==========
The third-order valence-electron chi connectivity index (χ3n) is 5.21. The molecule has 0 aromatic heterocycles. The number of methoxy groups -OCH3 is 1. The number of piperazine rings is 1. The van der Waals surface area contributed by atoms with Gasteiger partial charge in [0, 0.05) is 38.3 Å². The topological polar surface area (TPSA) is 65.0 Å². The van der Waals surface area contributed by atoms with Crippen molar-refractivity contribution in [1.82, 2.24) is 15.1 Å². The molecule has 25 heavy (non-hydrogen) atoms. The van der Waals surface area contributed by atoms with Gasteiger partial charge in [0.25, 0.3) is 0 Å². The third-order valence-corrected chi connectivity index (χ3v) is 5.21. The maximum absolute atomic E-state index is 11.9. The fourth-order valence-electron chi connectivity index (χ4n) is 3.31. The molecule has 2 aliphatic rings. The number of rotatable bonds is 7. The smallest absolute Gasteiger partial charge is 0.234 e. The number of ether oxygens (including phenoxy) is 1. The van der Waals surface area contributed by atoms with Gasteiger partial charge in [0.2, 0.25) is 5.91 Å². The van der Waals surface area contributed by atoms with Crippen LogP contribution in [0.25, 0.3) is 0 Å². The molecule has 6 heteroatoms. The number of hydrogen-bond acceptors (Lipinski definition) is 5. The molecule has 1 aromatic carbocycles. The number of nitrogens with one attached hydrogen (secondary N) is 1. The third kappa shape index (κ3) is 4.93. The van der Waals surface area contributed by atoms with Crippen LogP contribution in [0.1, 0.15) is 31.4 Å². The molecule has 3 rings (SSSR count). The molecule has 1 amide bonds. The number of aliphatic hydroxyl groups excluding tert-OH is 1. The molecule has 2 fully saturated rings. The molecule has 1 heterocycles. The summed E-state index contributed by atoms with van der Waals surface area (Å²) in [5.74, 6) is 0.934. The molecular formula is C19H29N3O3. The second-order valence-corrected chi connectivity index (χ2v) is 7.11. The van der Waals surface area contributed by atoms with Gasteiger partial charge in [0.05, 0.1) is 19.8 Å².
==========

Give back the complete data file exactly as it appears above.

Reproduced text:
The third-order valence-electron chi connectivity index (χ3n) is 5.21. The molecule has 0 aromatic heterocycles. The number of methoxy groups -OCH3 is 1. The number of piperazine rings is 1. The van der Waals surface area contributed by atoms with Gasteiger partial charge in [0, 0.05) is 38.3 Å². The topological polar surface area (TPSA) is 65.0 Å². The van der Waals surface area contributed by atoms with Crippen molar-refractivity contribution in [1.82, 2.24) is 15.1 Å². The molecule has 25 heavy (non-hydrogen) atoms. The van der Waals surface area contributed by atoms with Gasteiger partial charge in [0.25, 0.3) is 0 Å². The third-order valence-corrected chi connectivity index (χ3v) is 5.21. The maximum absolute atomic E-state index is 11.9. The fourth-order valence-electron chi connectivity index (χ4n) is 3.31. The molecule has 2 aliphatic rings. The number of rotatable bonds is 7. The smallest absolute Gasteiger partial charge is 0.234 e. The number of ether oxygens (including phenoxy) is 1. The van der Waals surface area contributed by atoms with Gasteiger partial charge in [0.2, 0.25) is 5.91 Å². The van der Waals surface area contributed by atoms with Crippen LogP contribution in [0.25, 0.3) is 0 Å². The molecule has 6 heteroatoms. The number of hydrogen-bond acceptors (Lipinski definition) is 5. The molecule has 1 aromatic carbocycles. The number of nitrogens with one attached hydrogen (secondary N) is 1. The third kappa shape index (κ3) is 4.93. The van der Waals surface area contributed by atoms with Crippen LogP contribution in [0.1, 0.15) is 31.4 Å². The molecule has 3 rings (SSSR count). The molecule has 1 amide bonds. The number of aliphatic hydroxyl groups excluding tert-OH is 1. The molecule has 2 fully saturated rings. The molecule has 1 heterocycles. The summed E-state index contributed by atoms with van der Waals surface area (Å²) in [5.74, 6) is 0.934. The molecular formula is C19H29N3O3. The second-order valence-corrected chi connectivity index (χ2v) is 7.11. The van der Waals surface area contributed by atoms with Gasteiger partial charge in [0.05, 0.1) is 19.8 Å².